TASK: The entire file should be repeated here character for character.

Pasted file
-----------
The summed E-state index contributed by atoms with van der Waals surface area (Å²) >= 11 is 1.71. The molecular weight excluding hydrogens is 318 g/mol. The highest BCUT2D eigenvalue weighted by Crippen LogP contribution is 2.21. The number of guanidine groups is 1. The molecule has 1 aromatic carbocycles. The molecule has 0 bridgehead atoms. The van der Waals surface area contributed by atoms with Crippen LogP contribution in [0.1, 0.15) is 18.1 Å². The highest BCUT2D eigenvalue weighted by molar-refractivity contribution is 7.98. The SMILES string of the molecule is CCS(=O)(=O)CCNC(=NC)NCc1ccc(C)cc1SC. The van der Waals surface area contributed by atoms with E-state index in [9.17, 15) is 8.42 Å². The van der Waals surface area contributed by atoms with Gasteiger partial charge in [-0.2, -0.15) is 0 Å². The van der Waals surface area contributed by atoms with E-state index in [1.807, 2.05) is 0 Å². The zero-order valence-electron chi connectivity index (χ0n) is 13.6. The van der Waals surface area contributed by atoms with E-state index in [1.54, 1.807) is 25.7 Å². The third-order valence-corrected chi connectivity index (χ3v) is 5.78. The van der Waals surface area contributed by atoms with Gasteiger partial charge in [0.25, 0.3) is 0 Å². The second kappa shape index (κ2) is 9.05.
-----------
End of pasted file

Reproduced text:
The summed E-state index contributed by atoms with van der Waals surface area (Å²) >= 11 is 1.71. The molecular weight excluding hydrogens is 318 g/mol. The highest BCUT2D eigenvalue weighted by Crippen LogP contribution is 2.21. The number of guanidine groups is 1. The molecule has 1 aromatic carbocycles. The molecule has 0 bridgehead atoms. The van der Waals surface area contributed by atoms with Crippen LogP contribution in [0.1, 0.15) is 18.1 Å². The highest BCUT2D eigenvalue weighted by molar-refractivity contribution is 7.98. The SMILES string of the molecule is CCS(=O)(=O)CCNC(=NC)NCc1ccc(C)cc1SC. The van der Waals surface area contributed by atoms with E-state index in [9.17, 15) is 8.42 Å². The van der Waals surface area contributed by atoms with Gasteiger partial charge in [-0.2, -0.15) is 0 Å². The van der Waals surface area contributed by atoms with E-state index in [1.807, 2.05) is 0 Å². The zero-order valence-electron chi connectivity index (χ0n) is 13.6. The van der Waals surface area contributed by atoms with E-state index in [1.54, 1.807) is 25.7 Å². The third-order valence-corrected chi connectivity index (χ3v) is 5.78. The van der Waals surface area contributed by atoms with Gasteiger partial charge in [0.25, 0.3) is 0 Å². The second kappa shape index (κ2) is 9.05.